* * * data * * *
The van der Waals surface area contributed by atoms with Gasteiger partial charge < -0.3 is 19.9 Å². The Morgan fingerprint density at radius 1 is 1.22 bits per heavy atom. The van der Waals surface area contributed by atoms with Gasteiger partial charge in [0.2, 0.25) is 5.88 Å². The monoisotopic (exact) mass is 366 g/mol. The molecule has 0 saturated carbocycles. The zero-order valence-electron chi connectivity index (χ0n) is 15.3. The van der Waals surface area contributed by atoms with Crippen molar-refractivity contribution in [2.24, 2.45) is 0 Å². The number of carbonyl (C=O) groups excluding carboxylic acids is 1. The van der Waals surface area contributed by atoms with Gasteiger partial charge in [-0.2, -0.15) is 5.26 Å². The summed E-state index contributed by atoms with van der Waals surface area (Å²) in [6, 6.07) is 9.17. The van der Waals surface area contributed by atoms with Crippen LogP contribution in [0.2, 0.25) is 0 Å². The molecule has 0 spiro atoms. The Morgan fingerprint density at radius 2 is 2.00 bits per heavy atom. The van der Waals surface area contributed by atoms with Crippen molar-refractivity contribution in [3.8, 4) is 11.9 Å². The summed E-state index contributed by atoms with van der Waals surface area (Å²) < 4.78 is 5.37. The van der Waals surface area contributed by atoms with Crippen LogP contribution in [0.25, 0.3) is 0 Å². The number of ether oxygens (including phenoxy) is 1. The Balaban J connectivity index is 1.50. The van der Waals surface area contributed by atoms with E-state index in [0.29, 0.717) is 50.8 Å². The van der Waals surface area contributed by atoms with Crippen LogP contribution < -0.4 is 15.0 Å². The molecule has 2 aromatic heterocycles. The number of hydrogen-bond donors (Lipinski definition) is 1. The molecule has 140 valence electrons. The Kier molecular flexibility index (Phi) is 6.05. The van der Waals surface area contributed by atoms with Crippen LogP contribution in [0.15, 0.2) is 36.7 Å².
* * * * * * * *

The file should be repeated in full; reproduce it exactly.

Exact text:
The van der Waals surface area contributed by atoms with Gasteiger partial charge < -0.3 is 19.9 Å². The Morgan fingerprint density at radius 1 is 1.22 bits per heavy atom. The van der Waals surface area contributed by atoms with Gasteiger partial charge in [0.2, 0.25) is 5.88 Å². The monoisotopic (exact) mass is 366 g/mol. The molecule has 0 saturated carbocycles. The zero-order valence-electron chi connectivity index (χ0n) is 15.3. The van der Waals surface area contributed by atoms with Crippen molar-refractivity contribution in [2.24, 2.45) is 0 Å². The number of carbonyl (C=O) groups excluding carboxylic acids is 1. The van der Waals surface area contributed by atoms with Gasteiger partial charge in [-0.2, -0.15) is 5.26 Å². The summed E-state index contributed by atoms with van der Waals surface area (Å²) in [6, 6.07) is 9.17. The van der Waals surface area contributed by atoms with Crippen LogP contribution in [0.2, 0.25) is 0 Å². The molecule has 0 spiro atoms. The Morgan fingerprint density at radius 2 is 2.00 bits per heavy atom. The van der Waals surface area contributed by atoms with Crippen molar-refractivity contribution in [3.8, 4) is 11.9 Å². The summed E-state index contributed by atoms with van der Waals surface area (Å²) < 4.78 is 5.37. The van der Waals surface area contributed by atoms with Crippen LogP contribution in [0.25, 0.3) is 0 Å². The number of ether oxygens (including phenoxy) is 1. The Balaban J connectivity index is 1.50. The van der Waals surface area contributed by atoms with E-state index in [0.29, 0.717) is 50.8 Å². The van der Waals surface area contributed by atoms with Crippen LogP contribution < -0.4 is 15.0 Å². The molecule has 2 aromatic heterocycles. The number of hydrogen-bond donors (Lipinski definition) is 1. The molecule has 140 valence electrons. The Kier molecular flexibility index (Phi) is 6.05. The van der Waals surface area contributed by atoms with Crippen LogP contribution in [0.15, 0.2) is 36.7 Å².